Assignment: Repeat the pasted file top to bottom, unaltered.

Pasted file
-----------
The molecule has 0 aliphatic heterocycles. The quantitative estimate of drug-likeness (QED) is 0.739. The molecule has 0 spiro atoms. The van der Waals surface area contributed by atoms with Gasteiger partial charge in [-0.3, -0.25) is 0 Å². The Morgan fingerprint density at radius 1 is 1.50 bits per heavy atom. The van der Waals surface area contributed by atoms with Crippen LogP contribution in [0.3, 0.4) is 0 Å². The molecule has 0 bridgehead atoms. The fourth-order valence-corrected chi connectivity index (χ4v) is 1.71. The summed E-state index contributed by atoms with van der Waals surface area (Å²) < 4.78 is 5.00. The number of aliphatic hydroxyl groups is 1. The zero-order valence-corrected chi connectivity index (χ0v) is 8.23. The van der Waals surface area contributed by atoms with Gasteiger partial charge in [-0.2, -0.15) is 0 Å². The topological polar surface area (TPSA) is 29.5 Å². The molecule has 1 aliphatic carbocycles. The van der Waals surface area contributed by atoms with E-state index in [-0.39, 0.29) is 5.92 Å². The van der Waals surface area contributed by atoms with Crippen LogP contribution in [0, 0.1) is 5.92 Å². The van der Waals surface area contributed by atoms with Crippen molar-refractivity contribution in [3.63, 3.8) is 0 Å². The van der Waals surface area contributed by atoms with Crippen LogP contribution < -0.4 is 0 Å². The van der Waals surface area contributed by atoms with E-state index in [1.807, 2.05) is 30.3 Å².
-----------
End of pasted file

The molecule has 0 aliphatic heterocycles. The quantitative estimate of drug-likeness (QED) is 0.739. The molecule has 0 spiro atoms. The van der Waals surface area contributed by atoms with Gasteiger partial charge in [-0.3, -0.25) is 0 Å². The Morgan fingerprint density at radius 1 is 1.50 bits per heavy atom. The van der Waals surface area contributed by atoms with Crippen LogP contribution in [0.3, 0.4) is 0 Å². The molecule has 0 bridgehead atoms. The fourth-order valence-corrected chi connectivity index (χ4v) is 1.71. The summed E-state index contributed by atoms with van der Waals surface area (Å²) < 4.78 is 5.00. The number of aliphatic hydroxyl groups is 1. The zero-order valence-corrected chi connectivity index (χ0v) is 8.23. The van der Waals surface area contributed by atoms with Gasteiger partial charge in [-0.2, -0.15) is 0 Å². The topological polar surface area (TPSA) is 29.5 Å². The molecule has 1 aliphatic carbocycles. The van der Waals surface area contributed by atoms with E-state index in [-0.39, 0.29) is 5.92 Å². The van der Waals surface area contributed by atoms with Crippen LogP contribution in [0, 0.1) is 5.92 Å². The van der Waals surface area contributed by atoms with Crippen molar-refractivity contribution in [3.63, 3.8) is 0 Å². The van der Waals surface area contributed by atoms with Crippen LogP contribution < -0.4 is 0 Å². The van der Waals surface area contributed by atoms with E-state index in [1.807, 2.05) is 30.3 Å².